147. It’s the classic Marxist morality play in which the wealthy elite, fearful of insurrection by the poor people they mistreat, opt to divide and conquer.

148. They offer special status to the white poor to enlist them in the subjugation of everyone else, with the ultimate goal of maintaining power.

149. White we are told being a visual marker of inner courage, while the men of Africa possessing black faces, short bodies, and crisp hair, are ‘cowards of heart’ and ‘guileful’.” That’s pretty classic white racism centuries before the first Europeans set foot in America.

150. The injustices endured by Black Americans at the hands of their own government have no parallel in our history, not only during the period of slavery but also in the Jim Crow era.

151. African-Americans made up less than 1 percent of the North’s population but were 10 percent of the Union Army. Black men weren’t allowed to join the army until 1863. About 180,000 Black men, more than 85 percent of eligible African-Americans in the Northern states, fought. While White soldiers earned $13 a month, Black soldiers earned only $10 — and then were charged a $3 clothing fee that lowered their monthly pay to $7. The highest paid Black soldier made less than the lowest paid White one. After protesting by refusing to accept their wages and gaining support from abolitionist Congressmen, Black soldiers finally received equal pay in 1864 — paid retroactively to their enlistment date.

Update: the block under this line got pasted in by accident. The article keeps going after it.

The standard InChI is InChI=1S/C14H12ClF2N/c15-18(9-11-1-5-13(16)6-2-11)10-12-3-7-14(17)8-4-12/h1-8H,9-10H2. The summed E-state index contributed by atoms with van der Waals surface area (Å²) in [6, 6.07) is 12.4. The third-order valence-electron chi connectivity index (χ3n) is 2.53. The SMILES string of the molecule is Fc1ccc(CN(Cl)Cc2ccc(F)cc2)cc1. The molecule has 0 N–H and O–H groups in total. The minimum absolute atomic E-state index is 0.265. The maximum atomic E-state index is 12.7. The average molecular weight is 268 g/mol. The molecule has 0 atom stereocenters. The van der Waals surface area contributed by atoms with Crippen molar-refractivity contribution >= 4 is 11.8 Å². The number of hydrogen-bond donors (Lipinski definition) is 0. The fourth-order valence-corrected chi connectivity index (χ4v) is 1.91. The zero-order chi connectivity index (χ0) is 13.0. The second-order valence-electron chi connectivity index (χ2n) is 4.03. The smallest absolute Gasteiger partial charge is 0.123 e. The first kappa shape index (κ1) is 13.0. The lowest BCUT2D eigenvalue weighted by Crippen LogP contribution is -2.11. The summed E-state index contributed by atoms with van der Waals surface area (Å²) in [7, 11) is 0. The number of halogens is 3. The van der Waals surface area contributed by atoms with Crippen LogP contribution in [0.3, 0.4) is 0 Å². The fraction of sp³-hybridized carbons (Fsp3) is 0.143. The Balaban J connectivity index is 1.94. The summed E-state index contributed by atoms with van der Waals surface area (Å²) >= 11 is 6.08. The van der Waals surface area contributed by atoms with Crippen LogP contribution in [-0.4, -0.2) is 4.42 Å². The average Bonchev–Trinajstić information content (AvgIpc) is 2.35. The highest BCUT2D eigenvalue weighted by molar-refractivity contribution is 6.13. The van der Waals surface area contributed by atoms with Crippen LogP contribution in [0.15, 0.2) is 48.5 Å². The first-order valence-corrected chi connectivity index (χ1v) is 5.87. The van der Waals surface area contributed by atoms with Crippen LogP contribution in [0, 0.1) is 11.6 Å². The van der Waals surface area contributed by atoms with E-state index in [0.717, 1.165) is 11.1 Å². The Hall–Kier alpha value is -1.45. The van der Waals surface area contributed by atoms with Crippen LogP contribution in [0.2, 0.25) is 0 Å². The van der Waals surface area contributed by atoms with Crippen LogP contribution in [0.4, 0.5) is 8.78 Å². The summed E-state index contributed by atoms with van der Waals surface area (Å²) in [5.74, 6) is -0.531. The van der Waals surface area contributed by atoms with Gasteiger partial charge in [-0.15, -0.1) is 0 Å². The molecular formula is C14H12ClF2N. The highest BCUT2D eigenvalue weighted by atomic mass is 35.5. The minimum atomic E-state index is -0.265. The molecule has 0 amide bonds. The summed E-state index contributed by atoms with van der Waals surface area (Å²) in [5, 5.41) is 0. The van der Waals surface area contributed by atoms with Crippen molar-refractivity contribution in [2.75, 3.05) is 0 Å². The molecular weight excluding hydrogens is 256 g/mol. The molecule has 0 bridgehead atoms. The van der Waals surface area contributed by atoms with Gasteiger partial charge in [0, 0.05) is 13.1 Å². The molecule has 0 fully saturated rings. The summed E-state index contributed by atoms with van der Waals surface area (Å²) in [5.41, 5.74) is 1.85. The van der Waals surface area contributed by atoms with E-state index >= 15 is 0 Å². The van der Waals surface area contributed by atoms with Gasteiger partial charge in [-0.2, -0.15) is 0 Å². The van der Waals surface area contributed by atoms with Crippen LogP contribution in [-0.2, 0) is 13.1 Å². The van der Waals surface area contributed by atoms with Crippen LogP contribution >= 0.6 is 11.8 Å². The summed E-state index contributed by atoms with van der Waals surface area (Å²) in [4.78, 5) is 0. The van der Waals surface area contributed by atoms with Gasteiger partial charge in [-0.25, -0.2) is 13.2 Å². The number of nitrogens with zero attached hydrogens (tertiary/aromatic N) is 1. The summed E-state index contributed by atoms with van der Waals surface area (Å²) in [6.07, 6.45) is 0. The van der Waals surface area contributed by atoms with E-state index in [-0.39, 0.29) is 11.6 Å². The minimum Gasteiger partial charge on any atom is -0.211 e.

152. Racist language is used to make people of color look dangerous and make White people come out as not so bad. Look at the different way the people of color are treated; White people are called “shooters” and Black people are called “killers.”

153. Facts are our friend. Biases are not. In order to move forward sometimes you just have to accept your opinions are wrong. It may be unsettling to have a long cherished belief challenged by a fact, but to ignore that inconvenient fact is not in anyone’s best interest. Adjustments in your thinking is often necessary.

154. Rush Limbaugh, Sean Hannity, Glenn Beck etc. are ENTERTAINERS! Stop getting your opinions from them because there actually is a difference between facts, opinions and propaganda. You should learn the difference.

155. The United States of America can afford to house every homeless veteran, feed every child, and take in every refugee while still having plenty of money left over for a 30 oz. container of Starbucks bottom of the barrel burnt bean ashtray coffee and a family size bucket of chemically enhanced genetically engineered chicken from KFC.